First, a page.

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Couples Divorcing - Should they sell or let the house?

The good news is that divorce rates in England and Wales are at their lowest for 26 years as reported by the Guardian in August 08. However, there are still 11.9 divorces to every 1000 married men and women in the UK. The toughest economic question for those 11.9 couples is “Do we sell or rent out the house?”

They say that moving home and divorcing are two of the most stressful things in life. Consequently, when you combine the two, your emotions and mental well being will be tested to the extreme limits. It is important to try to think of the property as a business transaction or investment. Try to think as clearly as you can before you both make a decision that you may regret. Weigh up the pros and the cons of each decision and take it from there.

Marilyn Stowe, of Stowe Family Law has suggested that the recent economic crisis may have had an effect on divorce rates as “people just can’t afford to get divorced at the minute”.

For those unfortunate couples that are able afford a divorce, they still have to answer the million dollar question “Should we sell the house or rent it out?” This might sound extremely cynical however, if you speak to any estate agent, they will tell you that separations and divorces appear to pick up after the festive season as couples decide to sell their family investment. As pointed out by our beloved high street retailers, the festive season looms. Will you be having this discussion with your partner in the coming months?

As the housing market continues to fall, more and more couples are deciding whether to sell or to rent. Considering your own personal circumstances, selling may appear to be the easiest option – you might be looking for a clean break, a release of equity to start your new life, however, your “pot of gold” that you have both worked for, has most likely been depleted (by as much as £30,000 on the average UK property price according to figures recently released) and to sell your property would be a financial disaster.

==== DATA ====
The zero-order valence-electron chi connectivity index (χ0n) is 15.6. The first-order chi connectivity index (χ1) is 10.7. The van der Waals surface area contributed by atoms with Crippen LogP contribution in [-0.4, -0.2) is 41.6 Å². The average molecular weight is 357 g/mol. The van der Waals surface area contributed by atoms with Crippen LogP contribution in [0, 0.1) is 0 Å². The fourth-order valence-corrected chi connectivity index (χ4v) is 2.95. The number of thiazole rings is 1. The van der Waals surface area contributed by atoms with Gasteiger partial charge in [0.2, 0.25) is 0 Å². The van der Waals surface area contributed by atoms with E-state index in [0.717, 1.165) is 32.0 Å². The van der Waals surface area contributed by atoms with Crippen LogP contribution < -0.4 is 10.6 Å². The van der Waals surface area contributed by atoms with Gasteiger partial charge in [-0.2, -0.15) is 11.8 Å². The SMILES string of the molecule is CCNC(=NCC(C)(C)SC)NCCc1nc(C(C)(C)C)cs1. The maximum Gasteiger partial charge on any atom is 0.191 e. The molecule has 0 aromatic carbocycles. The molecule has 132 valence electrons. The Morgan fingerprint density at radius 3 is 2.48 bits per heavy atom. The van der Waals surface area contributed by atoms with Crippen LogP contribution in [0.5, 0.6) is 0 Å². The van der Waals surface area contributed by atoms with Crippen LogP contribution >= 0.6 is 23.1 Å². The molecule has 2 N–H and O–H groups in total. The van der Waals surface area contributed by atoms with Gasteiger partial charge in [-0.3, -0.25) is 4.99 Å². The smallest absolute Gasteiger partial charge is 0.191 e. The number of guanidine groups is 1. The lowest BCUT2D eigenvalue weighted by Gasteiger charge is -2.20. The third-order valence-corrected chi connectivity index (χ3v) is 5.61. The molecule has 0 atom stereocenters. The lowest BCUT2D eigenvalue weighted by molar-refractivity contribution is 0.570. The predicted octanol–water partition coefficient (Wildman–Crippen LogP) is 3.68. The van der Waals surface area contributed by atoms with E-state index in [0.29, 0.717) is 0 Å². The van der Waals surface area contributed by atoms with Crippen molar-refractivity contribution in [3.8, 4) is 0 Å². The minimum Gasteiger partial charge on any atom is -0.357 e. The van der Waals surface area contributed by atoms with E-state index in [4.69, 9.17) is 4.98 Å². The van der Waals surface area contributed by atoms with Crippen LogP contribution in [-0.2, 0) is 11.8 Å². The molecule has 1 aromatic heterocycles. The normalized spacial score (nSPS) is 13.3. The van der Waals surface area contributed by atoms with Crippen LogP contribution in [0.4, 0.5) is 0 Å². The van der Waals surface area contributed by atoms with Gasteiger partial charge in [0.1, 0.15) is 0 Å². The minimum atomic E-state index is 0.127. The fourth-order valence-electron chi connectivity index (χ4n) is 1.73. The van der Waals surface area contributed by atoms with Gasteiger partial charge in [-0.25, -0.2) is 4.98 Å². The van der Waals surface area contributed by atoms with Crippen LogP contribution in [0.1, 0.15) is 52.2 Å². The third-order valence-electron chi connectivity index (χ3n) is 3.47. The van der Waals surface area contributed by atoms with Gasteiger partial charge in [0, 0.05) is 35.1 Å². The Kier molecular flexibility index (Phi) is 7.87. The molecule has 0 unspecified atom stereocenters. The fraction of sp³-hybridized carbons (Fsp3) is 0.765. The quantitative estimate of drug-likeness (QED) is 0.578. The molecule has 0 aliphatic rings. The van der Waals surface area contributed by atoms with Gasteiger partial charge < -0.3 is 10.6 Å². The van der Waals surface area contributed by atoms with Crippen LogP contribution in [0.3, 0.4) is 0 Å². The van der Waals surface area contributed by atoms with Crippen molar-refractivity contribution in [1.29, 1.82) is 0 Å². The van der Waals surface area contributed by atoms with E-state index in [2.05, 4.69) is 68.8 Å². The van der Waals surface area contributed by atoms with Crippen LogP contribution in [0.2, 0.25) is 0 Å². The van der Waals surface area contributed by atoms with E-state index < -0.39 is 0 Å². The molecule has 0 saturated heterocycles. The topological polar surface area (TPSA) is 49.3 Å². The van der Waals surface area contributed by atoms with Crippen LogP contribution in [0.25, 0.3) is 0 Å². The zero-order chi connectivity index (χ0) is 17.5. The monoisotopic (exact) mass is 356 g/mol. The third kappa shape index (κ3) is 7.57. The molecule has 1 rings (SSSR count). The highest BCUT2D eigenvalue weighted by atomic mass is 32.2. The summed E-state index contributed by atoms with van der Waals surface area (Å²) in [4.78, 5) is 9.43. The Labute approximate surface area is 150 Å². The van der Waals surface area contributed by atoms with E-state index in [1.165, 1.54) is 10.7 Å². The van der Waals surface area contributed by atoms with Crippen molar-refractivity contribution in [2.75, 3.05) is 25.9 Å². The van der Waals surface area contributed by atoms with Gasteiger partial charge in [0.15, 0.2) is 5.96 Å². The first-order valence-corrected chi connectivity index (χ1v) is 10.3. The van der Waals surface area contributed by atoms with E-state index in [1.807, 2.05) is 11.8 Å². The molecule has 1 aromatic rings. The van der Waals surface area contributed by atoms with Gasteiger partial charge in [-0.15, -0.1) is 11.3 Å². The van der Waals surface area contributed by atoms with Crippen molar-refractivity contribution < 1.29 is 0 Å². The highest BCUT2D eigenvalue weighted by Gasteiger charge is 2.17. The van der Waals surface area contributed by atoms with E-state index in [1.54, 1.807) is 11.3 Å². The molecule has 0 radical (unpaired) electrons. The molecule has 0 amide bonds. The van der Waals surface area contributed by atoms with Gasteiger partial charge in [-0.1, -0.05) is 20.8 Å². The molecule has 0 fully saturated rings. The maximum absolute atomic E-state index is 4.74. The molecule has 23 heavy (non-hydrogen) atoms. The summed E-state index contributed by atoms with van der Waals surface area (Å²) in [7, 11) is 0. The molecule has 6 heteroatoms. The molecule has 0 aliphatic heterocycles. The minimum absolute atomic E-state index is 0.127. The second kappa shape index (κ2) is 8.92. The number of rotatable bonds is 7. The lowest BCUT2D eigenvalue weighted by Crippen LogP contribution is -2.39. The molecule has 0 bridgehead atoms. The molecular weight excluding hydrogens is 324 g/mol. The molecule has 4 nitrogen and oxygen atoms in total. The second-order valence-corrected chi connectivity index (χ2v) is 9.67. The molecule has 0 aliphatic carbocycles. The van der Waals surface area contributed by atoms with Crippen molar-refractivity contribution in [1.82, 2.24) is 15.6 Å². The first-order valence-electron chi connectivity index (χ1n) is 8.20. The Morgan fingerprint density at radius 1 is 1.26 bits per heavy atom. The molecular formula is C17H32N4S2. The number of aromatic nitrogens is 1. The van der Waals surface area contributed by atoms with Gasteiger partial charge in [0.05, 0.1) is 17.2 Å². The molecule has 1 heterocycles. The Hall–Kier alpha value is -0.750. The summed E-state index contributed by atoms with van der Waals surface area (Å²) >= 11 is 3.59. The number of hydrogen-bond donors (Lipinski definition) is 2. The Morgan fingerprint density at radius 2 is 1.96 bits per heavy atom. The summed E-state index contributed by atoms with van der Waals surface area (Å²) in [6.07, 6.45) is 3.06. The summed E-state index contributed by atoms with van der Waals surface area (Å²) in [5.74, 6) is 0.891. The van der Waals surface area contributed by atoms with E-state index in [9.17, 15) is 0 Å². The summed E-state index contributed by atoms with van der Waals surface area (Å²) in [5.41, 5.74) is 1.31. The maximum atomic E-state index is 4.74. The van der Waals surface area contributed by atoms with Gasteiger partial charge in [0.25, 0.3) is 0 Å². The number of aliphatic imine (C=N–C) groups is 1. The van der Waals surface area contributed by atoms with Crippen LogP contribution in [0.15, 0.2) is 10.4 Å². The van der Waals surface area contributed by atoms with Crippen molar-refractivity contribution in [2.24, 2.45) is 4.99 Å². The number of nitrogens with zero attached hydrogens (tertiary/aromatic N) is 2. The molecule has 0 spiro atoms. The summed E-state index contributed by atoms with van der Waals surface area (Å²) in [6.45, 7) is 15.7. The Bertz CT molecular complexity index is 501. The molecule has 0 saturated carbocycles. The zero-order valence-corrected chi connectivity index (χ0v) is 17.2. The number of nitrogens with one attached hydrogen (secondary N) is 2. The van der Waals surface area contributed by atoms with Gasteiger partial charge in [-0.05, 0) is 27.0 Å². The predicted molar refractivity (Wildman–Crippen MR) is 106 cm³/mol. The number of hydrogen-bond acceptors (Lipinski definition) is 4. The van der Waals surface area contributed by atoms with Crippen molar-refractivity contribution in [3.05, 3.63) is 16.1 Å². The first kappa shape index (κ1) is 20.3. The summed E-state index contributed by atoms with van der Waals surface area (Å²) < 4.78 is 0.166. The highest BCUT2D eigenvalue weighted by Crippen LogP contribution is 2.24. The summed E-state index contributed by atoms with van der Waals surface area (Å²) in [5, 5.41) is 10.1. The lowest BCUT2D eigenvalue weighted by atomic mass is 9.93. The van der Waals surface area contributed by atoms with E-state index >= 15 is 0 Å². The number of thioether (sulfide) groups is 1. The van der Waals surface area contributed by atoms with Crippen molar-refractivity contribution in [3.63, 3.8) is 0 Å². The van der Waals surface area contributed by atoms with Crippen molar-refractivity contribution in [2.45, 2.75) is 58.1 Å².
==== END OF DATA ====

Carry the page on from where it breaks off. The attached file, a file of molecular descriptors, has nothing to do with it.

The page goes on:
So what can you do?

You and your partner may consider renting out the property. Who knows, with Agents reporting a 45 – 50% increase in tenant demand, you may even be able to make your full mortgage payments. However, the decision to rent out your property should not be taken lightly. In most cases, this decision will mean that you and your ex will need to work together for the next 6 – 12 months or for however long the tenants remain in the property.

So you have decided to rent it out – what happens next?

Make sure that this is a decision that you both want to take. As joint owners of the property, you will both need to agree to the tenancy agreement.

Our top 10 tips for new landlords start with your Mortgage Lender (if you have one that is!)

  • Consent to Let - you must (at all times) inform your Lender of your intention to let your property. This is commonly referred to in the Industry as ‘Consent to Let’. Some Lenders are fine with this and some ask you to change the product that you are on to a Buy-to-Let mortgage.
  • Landlord Insurance - you must have specialist landlords insurance on your property when you are renting it out. If you do not inform your current buildings insurer you may risk invalidating your policy.
  • Tenancy Deposit Scheme (TDS). This is now a legal requirement and landlords face big financial penalties if caught out. For all tenancy agreements that started on or after April 6, 2007, landlords are required to protect their tenant’s deposit using one of the Governments authorized schemes. For more information, please visit
  • Gas Safety Regulations – It is a legal requirement for you to provide a copy to each of your tenants of a valid Landlords Gas Safety Certificate which has been carried out by a Corgi Registered Plumber and is usually valid for a period of 12 months.
  • Energy Performance Certificates (EPC) – These will be effective come the 1st October 2008 and are a legal requirement. Landlord will be required to provide a copy of the certificate during the lettings process. Even though Landlords are not legally required to carry out any suggested recommendations in the EPC it is always worth considering that tenants may use this as a deciding factor when choosing a property to rent. The EPC is required by law when a building is constructed, sold or put up for rent and can only be produced by an accredited Energy Assessor.
  • Tax Liability - It is wise to consider that as a Landlord, you are effectively running a business and will need to declare and income and expenses to the Tax Office – Any good accountant should be able to advise you on rental income tax.
  • Keys – Make sure you have enough sets of keys cut for each of your tenants.
  • Money – Do not release the keys to the tenants until you have your deposit and first month’s rent which is cleared in your bank account.
  • Mail Redirection – ensure that you have all of your post re-directed.
  • Make sure your agent is a Member of a Recognised Landlords Association as you may need assistance in the future. If you have any problems regarding your tenant, they are always on hand to be able to help.

Lastly, if you do not want to be directly involved with your tenantsBusiness Management Articles, find an agent that offers a full management service and re-visit the situation in another 6 – 12 months. Hopefully the market will have picked up by then and you can both afford to sell the property and limit any extra financial loss.

Source: Free Articles from


Jonathan Daines - - is Co - Director of, a property search portal and information guide dedicated to the letting Industry and advertises Letting Agents and Private Landlords' Properties to Let to thousands of Tenants every day.

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